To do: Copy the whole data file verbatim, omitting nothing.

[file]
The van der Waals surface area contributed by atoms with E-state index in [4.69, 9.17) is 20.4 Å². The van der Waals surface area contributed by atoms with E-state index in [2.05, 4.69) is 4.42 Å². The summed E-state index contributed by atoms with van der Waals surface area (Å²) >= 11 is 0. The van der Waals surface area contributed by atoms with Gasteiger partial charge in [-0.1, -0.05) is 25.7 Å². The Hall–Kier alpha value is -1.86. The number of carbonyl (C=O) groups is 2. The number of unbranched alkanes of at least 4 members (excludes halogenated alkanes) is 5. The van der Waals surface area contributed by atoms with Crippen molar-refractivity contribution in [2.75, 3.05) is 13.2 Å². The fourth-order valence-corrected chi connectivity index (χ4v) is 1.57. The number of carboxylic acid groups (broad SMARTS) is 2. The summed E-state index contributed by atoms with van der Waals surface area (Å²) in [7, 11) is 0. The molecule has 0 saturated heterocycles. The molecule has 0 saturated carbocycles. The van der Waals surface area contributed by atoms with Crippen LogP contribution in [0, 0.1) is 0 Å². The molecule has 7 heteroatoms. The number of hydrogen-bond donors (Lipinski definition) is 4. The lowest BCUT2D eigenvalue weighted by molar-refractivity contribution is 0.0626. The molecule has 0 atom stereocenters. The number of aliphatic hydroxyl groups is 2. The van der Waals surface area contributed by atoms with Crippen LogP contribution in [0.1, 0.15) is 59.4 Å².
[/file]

The van der Waals surface area contributed by atoms with E-state index in [4.69, 9.17) is 20.4 Å². The van der Waals surface area contributed by atoms with E-state index in [2.05, 4.69) is 4.42 Å². The summed E-state index contributed by atoms with van der Waals surface area (Å²) >= 11 is 0. The van der Waals surface area contributed by atoms with Gasteiger partial charge in [-0.1, -0.05) is 25.7 Å². The Hall–Kier alpha value is -1.86. The number of carbonyl (C=O) groups is 2. The number of unbranched alkanes of at least 4 members (excludes halogenated alkanes) is 5. The van der Waals surface area contributed by atoms with Crippen molar-refractivity contribution in [2.75, 3.05) is 13.2 Å². The fourth-order valence-corrected chi connectivity index (χ4v) is 1.57. The number of carboxylic acid groups (broad SMARTS) is 2. The summed E-state index contributed by atoms with van der Waals surface area (Å²) in [7, 11) is 0. The molecule has 0 saturated heterocycles. The molecule has 0 saturated carbocycles. The van der Waals surface area contributed by atoms with Crippen LogP contribution in [0, 0.1) is 0 Å². The molecule has 7 heteroatoms. The number of hydrogen-bond donors (Lipinski definition) is 4. The lowest BCUT2D eigenvalue weighted by molar-refractivity contribution is 0.0626. The molecule has 0 atom stereocenters. The number of aliphatic hydroxyl groups is 2. The van der Waals surface area contributed by atoms with Crippen LogP contribution in [0.1, 0.15) is 59.4 Å².